• Like

Loading…

Flash Player 9 (or above) is needed to view presentations.
We have detected that you do not have it on your computer. To install it, go here.

Reactions of alcohol

  • 24,864 views
Published

 

Published in Education , Technology , Business
  • Full Name Full Name Comment goes here.
    Are you sure you want to
    Your message goes here
    Be the first to comment
No Downloads

Views

Total Views
24,864
On SlideShare
0
From Embeds
0
Number of Embeds
1

Actions

Shares
Downloads
134
Comments
0
Likes
1

Embeds 0

No embeds

Report content

Flagged as inappropriate Flag as inappropriate
Flag as inappropriate

Select your reason for flagging this presentation as inappropriate.

Cancel
    No notes for slide

Transcript

  • 1. Reactions of Alcohol
  • 2. Reactions of Alcohols
  • 3. Reactions of alcohols
    • Alcohols contain an –OH group covalently bonded to a carbon atom.
    • However, this –OH group does not behave in the same way as the hydroxide ion OH – because NaOH is a base and CH3OH is not.
    • Alcohols, when dissolved in water, do not alter the pH of the water.
    • Although the hydrogen atom is connected to an oxygen atom, alcohols do not readily donate the proton (they are weaker acids than water).
  • 4. Reactions of Alcohol
    • Like the alkanes and alkenes, alcohols undergo complete combustion in a plentiful supply of oxygen gas, producing only carbon dioxide and water as products.
    • You may have used alcohol burners in an investigation in chapter 6.
    • The complete combustion of ethanol is as follows:
  • 5.
    • When balancing an equation for the combustion of an alcohol it is important to remember that there is an oxygen atom in the alcohol, unlike alkanes and alkenes
  • 6. Oxidation of ethanol
    • The process of oxidation was defined in chapter 10 as the loss of electrons.
    • In organic chemistry oxidation is easily recognized as the gain of oxygen or the loss of hydrogen from a compound.
    • The oxidation reactions of alcohols vary, depending upon the type of alcohol involved.
    • Primary, secondary and tertiary alcohols all give different reactions with strong oxidizing agents such as acidified potassium dichromate(VI) solution or acidified potassium manganate(VII) solution.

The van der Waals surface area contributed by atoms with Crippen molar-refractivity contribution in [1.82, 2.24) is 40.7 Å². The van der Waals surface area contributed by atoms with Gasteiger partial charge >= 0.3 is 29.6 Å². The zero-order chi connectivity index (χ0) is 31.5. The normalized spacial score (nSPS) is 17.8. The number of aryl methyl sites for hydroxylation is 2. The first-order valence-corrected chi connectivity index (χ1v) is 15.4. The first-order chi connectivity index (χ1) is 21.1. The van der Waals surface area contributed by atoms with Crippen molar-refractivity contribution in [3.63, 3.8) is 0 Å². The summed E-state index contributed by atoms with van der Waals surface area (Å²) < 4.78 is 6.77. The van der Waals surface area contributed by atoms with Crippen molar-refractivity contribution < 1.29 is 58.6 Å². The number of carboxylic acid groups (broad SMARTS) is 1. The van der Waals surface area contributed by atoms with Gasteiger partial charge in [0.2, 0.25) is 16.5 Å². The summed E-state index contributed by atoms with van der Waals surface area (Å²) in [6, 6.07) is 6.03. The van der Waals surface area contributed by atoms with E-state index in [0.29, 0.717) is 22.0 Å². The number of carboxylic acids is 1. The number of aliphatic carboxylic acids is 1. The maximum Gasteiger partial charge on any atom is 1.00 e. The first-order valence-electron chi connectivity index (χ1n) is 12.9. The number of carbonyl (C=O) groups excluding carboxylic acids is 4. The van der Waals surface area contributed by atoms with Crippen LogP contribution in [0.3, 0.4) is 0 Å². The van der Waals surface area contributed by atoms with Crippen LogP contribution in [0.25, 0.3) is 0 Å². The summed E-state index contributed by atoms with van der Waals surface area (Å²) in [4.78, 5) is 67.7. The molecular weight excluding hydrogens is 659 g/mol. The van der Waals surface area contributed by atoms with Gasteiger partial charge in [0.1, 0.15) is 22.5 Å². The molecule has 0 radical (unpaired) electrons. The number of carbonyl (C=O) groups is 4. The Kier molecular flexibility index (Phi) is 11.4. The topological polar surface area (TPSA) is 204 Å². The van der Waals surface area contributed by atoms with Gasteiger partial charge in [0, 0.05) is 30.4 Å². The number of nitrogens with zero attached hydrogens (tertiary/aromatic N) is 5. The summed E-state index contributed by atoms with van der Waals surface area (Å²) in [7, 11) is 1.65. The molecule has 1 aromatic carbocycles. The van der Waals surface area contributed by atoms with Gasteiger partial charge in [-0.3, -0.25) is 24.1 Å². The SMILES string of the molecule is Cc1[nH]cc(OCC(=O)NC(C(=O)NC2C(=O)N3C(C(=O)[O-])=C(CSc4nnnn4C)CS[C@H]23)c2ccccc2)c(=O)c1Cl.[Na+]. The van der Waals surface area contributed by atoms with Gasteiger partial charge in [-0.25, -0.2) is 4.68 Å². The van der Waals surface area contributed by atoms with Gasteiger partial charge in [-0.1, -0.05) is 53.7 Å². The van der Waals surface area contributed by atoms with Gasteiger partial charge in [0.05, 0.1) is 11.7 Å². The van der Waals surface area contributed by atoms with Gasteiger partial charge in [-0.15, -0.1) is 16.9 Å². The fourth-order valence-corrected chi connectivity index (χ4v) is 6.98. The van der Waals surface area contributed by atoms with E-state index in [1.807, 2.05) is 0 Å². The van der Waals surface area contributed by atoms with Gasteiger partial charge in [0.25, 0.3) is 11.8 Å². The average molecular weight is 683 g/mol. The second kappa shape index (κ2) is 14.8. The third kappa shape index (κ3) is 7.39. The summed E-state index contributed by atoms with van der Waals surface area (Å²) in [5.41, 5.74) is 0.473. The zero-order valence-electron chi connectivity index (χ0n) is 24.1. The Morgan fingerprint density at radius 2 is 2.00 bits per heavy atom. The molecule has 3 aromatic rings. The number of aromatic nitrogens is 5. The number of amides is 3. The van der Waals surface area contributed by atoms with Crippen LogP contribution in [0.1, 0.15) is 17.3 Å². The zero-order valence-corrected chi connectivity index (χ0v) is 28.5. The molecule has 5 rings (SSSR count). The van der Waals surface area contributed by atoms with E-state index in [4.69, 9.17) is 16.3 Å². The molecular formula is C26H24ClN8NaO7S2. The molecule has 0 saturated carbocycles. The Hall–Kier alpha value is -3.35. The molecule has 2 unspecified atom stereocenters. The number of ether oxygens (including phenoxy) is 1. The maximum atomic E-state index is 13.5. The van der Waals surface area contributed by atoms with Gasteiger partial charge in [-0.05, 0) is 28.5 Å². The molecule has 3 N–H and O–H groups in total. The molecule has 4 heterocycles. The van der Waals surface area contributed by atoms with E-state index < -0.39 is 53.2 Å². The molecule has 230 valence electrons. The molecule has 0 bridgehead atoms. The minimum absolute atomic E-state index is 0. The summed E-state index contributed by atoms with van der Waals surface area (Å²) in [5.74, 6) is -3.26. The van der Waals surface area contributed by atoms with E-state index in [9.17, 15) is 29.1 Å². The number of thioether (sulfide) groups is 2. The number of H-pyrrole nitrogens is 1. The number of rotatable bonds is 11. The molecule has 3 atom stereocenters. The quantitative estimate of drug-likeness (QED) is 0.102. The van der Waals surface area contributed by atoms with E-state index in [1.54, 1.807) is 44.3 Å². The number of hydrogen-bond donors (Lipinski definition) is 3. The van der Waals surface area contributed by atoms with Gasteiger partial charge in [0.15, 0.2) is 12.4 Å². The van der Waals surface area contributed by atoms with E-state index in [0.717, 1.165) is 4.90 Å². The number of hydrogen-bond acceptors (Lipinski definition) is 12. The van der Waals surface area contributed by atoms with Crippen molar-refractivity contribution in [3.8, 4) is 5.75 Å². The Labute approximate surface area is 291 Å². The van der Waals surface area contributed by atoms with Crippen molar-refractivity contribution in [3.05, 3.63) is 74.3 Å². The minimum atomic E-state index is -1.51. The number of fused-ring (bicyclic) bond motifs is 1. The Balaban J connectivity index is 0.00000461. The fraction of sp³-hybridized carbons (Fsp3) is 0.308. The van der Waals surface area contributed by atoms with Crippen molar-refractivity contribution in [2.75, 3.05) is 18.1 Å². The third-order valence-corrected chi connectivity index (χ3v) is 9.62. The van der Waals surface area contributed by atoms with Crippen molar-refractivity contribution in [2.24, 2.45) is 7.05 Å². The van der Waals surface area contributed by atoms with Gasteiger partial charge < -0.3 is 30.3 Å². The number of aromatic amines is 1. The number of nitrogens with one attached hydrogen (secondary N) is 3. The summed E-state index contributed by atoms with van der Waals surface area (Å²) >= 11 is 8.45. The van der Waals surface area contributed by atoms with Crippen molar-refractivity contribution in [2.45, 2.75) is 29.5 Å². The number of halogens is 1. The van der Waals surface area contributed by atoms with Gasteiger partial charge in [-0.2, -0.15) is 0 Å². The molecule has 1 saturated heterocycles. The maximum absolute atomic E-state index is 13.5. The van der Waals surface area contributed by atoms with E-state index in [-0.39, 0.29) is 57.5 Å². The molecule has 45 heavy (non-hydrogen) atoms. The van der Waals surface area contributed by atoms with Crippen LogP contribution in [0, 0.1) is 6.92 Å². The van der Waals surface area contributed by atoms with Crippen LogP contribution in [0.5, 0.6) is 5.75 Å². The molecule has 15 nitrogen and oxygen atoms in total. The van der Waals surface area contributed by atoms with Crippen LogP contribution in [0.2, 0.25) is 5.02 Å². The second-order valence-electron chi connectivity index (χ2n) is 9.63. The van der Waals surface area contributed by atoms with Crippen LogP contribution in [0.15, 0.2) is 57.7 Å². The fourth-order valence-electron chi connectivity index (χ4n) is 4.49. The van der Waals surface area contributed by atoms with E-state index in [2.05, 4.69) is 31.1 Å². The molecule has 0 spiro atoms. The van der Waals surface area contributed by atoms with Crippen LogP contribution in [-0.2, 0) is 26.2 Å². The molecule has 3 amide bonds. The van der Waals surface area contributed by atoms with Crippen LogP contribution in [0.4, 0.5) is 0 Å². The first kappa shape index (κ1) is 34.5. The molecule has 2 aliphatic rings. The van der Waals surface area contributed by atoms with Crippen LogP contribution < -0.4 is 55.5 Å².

• 7.  
  • 8. Alcohol oxidizes to carboxylic acid
    • In the laboratory, when an aqueous solution of a primary alcohol such as ethanol is mixed with potassium dichromate (VI) and sulfuric acid, and the mixture heated under reflux, the alcohol is fully oxidized to a carboxylic acid.
  • 9.
    • During the process, the alcohol is initially oxidized to an aldehyde; however, by heating under reflux the aldehyde is further oxidized to a carboxylic acid.
    • When the reaction is ‘complete’, the condenser is turned around and the reaction mixture is distilled to collect an aqueous solution of the carboxylic acid.
    • If the aldehyde is the desired product during this reaction, then the reaction can be carried out at room temperature and the aldehyde can be distilled off from the mixture.
    • Some distillation apparatus is shown at the beginning of this chapter (p. 341).
  • 10.  
  • 11.
    • The oxidation reaction of the primary alcohol (e.g. ethanol) to a carboxylic acid may be represented simply by an equation in which the symbol [O] represents the oxygen supplied by the oxidizing agent:
  • 12. Alternatively, we may write half-equations and a complete equation to represent the redox nature of the reaction:
  • 13.
    • A secondary alcohol has the hydroxyl group on a carbon that is bonded to two other carbons. Propan-2-ol and butan-2-ol are examples of secondary alcohols.
  • 14. Secondary alcohol oxidation
    • When secondary alcohols are oxidized, ketones are formed.
    • This reaction is very similar to the one in which aldehydes are produced, but the placement of the hydroxyl group results in the production of a ketone rather than an aldehyde and, ultimately, a carboxylic acid.
  • 15.
    • The oxidation reaction of a secondary alcohol such as propan-2-ol to a ketone may be represented simply as:
  • 16.
    • Alternatively, we may write half-equations and a complete equation to represent the redox nature of the reaction:
  • 17.
    • When these oxidation reactions are performed in a laboratory investigation, the change in colour of the oxidizing agent indicates that the reaction has proceeded.
    • Potassium dichromate, K 2 Cr 2 O 7 , changes colour from orange (Cr 2 O 72– ) to green (Cr 3+ ) during this reaction. If potassium manganate(VII), KMnO 4 , is used instead, it changes colour from purple to colourless.
  • 18.
    • Tertiary alcohols, those with the hydroxyl group bonded to a carbon atom that is bonded to three other carbon atoms, are not easily oxidized.
    • An example of a tertiary alcohol is 2-methylpropan-2-ol.
  • 19.  
  • 20.